The New Badger Watching Season

At last, it’s getting warm enough in the evenings for me to consider badger watching again. In previous years, following the autumn dispersal to neighbouring setts (and possibly road casualties), my local sett has started the year with up to four badgers in residence. This year there are six, a mixture of mature adults and some of the six cubs they had last year. The cubs are now fully grown of course, so it’s quite difficult to tell who’s who. If the clan produce another six cubs this year, the sett will be rather crowded! So far, there is no sign of any and I wouldn’t expect to see them until the end of April or early May.

The badgers grooming and picking up the last of the peanuts

On Saturday night I had a long wait for the first badger to cautiously emerge from the sett. Once it had started on the peanuts I’d left out, three more badgers appeared in quick succession. It was totally dark by then, so all I could really see was the picture on the flip-out screen of my camcorder, with its infrared light. I heard noises over to my right and swung the camera around to find two more badgers rummaging in the leaf litter. One had found something large to eat, but was having a struggle getting it down. The other was watching, but with no great enthusiasm to take a share. I thought it might be a mouse, but after seeing the video later I’ve decided it was rabbit. Whether the badger had found and killed a young one, or was just picking up some remains left by a fox, I don’t know.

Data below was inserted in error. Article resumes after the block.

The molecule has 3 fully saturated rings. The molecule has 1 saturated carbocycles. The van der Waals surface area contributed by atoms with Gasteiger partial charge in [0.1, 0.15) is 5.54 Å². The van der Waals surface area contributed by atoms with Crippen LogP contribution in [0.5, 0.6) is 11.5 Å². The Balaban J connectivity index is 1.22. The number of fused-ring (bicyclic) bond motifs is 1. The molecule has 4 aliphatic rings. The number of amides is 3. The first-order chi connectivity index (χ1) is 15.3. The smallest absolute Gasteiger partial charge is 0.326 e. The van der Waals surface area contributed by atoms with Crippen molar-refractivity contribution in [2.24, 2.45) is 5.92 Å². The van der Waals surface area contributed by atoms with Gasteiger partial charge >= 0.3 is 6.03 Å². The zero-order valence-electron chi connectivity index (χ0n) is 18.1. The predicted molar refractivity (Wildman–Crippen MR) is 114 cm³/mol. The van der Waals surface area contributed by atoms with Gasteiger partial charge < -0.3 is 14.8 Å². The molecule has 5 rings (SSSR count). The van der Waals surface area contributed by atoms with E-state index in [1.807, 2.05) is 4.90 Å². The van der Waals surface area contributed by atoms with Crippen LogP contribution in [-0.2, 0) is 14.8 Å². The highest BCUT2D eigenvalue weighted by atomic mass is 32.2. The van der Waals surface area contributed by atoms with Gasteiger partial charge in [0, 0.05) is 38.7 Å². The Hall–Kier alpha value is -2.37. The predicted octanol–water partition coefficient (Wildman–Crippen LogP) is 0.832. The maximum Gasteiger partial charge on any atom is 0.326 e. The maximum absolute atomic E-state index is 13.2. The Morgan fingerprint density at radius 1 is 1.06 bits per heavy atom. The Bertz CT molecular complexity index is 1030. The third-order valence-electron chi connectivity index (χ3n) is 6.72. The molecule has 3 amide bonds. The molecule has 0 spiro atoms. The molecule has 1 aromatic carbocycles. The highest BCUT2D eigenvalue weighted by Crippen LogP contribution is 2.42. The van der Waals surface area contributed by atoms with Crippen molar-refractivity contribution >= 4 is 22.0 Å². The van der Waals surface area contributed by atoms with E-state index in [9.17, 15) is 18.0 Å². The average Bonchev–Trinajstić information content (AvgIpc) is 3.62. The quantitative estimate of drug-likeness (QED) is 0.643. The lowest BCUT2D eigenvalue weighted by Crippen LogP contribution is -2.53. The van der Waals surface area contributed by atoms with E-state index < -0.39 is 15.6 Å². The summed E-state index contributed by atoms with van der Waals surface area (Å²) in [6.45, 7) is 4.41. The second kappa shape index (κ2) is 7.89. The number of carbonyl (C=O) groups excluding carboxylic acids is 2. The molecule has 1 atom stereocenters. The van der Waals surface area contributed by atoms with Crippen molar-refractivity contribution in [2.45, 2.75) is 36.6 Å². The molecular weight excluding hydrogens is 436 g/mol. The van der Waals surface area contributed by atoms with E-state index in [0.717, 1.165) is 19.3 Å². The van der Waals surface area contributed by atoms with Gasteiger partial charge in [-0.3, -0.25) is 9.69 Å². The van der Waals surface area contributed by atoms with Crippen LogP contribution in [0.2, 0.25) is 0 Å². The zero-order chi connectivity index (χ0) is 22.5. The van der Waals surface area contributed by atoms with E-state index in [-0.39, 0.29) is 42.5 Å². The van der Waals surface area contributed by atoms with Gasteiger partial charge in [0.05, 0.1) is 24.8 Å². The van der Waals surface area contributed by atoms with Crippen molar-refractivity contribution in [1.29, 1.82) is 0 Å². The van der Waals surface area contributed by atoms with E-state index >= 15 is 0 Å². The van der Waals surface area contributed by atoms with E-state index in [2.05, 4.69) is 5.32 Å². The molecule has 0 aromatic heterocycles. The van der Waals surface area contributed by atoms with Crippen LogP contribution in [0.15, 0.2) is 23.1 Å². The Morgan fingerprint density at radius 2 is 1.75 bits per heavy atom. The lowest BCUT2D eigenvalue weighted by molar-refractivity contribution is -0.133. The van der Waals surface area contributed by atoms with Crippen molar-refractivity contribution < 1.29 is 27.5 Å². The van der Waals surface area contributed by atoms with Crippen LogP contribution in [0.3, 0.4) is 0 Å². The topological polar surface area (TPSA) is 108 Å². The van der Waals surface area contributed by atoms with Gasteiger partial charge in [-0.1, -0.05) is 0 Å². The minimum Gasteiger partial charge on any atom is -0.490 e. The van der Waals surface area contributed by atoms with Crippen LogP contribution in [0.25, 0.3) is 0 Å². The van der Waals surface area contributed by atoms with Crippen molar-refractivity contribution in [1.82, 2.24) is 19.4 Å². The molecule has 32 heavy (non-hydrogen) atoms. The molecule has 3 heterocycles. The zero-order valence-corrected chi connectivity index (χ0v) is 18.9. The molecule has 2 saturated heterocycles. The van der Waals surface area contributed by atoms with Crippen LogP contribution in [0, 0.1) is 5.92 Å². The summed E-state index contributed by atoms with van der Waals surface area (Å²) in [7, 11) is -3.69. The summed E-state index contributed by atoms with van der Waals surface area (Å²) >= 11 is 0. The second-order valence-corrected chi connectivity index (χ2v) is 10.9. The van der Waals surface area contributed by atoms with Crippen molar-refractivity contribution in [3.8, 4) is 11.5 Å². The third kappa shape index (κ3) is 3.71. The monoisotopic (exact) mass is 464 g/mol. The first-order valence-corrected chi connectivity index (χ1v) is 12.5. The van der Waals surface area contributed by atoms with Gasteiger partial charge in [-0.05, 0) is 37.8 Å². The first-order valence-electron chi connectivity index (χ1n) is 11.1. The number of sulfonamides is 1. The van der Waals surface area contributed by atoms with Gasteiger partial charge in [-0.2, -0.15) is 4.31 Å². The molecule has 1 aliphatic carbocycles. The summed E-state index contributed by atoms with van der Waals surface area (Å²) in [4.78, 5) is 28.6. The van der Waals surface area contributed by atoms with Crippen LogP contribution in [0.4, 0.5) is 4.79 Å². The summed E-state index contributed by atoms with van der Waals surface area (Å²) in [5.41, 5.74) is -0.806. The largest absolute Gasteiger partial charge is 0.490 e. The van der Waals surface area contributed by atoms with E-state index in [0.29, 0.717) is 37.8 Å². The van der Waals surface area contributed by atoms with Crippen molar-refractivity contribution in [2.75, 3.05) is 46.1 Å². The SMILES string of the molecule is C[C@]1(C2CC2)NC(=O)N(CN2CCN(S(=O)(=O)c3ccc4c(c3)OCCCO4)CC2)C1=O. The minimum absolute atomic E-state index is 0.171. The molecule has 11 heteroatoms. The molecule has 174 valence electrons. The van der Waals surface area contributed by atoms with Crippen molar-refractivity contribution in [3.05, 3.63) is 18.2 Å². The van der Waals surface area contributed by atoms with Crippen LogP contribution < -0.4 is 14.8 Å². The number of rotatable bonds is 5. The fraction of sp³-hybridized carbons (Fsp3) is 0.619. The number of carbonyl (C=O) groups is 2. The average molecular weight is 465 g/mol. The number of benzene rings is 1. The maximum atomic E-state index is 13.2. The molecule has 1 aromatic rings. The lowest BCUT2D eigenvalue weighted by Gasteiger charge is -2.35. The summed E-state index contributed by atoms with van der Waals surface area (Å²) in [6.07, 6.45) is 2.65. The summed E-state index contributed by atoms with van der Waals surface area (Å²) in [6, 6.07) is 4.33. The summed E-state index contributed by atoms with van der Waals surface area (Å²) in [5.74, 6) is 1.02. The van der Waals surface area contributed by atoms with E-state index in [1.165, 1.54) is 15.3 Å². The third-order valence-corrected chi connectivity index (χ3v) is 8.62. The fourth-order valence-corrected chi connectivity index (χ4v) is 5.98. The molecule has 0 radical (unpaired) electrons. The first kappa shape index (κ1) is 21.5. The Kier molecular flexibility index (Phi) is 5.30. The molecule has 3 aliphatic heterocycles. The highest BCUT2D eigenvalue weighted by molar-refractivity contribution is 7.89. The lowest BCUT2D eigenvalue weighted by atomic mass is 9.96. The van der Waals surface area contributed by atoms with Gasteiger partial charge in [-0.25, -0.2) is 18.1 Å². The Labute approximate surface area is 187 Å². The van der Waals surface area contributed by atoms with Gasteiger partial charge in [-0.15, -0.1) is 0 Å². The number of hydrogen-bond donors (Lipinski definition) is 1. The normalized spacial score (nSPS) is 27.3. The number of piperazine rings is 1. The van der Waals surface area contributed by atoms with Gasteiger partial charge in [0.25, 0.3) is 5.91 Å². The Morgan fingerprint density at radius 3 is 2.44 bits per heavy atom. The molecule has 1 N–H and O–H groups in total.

Was it a small rabbit, or part of a bigger one?

The group on my left finished their peanuts and had a grooming and bonding session before they all moved off to the fields to look for worms. After so much activity, it suddenly went quiet and I knew it was time for me to leave as well.

Group bonding session

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